Nausicaä of the Valley of the Wind (1984)
A princess fights to stop mankind from waging war on a species of insects the size of dinosaurs in this post-apocalyptic plea for peace. Made before Ghibli was formed, it highlights Miyazaki’s passion for nature and his affinity for strong female leads.
My Neighbor Totoro (1988)
A gentle fable about sisters who move to a forest town to be closer to their sick mother, few films evince such a sweet understanding of how children make sense of the tragedies that cloud the world around them. And even fewer feature a giant cat that is also a bus.
Grave of the Fireflies (1988)
Takahata’s heart-shattering drama follows two orphaned siblings as they try to survive the final days of The Second World War. A simple, almost neorealist take on the collateral damage of war, this is perhaps the best animated film you’ll never want to see again.
Only Yesterday (1991)
There are no talking toys, no beauties, no beasts – there aren’t even any forest sprites – just a woman trying to make peace with the girl she used to be. Largely told via flashbacks, Isao Takahata’s tale uses animation just to illustrate the fluid shades of memory, its sketches making palpable our imperfect sense of the past.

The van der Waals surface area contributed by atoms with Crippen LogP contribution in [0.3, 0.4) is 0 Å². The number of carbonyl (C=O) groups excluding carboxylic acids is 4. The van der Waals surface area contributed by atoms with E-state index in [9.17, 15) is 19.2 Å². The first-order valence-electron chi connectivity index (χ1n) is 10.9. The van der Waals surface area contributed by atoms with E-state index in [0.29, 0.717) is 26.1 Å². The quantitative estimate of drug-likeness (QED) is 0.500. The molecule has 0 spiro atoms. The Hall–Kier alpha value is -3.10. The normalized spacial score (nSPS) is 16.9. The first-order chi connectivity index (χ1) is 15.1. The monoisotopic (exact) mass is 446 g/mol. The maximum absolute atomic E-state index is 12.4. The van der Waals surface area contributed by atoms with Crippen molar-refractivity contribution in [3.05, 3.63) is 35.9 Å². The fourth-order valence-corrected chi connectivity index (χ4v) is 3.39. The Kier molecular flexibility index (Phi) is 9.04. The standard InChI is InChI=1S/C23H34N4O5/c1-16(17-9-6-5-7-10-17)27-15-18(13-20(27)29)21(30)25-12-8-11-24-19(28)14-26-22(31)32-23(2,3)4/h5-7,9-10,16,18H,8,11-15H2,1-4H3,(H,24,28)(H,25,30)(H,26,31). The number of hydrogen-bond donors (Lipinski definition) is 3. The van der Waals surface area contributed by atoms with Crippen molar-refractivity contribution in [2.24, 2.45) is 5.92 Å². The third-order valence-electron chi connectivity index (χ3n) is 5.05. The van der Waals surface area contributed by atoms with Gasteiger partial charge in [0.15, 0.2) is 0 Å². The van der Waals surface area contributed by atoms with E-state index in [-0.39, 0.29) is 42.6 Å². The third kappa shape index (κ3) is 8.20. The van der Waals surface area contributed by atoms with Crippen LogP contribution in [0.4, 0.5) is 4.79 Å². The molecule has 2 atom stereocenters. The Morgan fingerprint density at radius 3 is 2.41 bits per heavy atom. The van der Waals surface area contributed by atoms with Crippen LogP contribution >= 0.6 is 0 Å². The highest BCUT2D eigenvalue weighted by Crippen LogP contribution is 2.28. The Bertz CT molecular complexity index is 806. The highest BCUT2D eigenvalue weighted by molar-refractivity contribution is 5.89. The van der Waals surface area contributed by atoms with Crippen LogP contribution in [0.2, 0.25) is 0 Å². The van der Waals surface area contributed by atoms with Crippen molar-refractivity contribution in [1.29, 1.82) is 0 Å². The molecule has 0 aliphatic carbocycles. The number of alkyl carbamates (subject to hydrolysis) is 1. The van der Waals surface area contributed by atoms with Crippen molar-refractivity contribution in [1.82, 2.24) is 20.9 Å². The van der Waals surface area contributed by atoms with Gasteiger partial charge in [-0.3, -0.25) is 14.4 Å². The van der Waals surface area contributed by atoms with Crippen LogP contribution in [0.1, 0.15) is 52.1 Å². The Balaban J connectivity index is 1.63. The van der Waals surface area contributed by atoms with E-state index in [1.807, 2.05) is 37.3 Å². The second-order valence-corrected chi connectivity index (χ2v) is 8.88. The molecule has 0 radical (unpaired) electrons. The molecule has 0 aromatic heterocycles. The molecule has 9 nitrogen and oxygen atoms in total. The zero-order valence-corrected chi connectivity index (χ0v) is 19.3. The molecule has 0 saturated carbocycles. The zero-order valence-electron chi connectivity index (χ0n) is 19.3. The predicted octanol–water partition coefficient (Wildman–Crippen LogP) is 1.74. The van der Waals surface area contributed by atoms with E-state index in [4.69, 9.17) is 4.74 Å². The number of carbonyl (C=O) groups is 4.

Only in Japan.
Spirited Away (2001)
Miyazaki’s coming-of-age classic tells the wistful story of a girl whose parents are transformed into animals when she wanders into a magical bathhouse. A deliriously imaginative riff on Alice in Wonderland, Ghibli’s only Oscar winner is a beautiful fairy tale with a moral as elusive as childhood itself.
The Wind Rises (2013)
Miyazaki’s swansong will never be mistaken for a kids’ movie: a fictionalised biopic of warplane designer Jiro Horikoshi, this haunted, but humanistic film coheres into a bittersweet lament for all of the beautiful things that have been destroyed by tragedy. The master saved the best for last.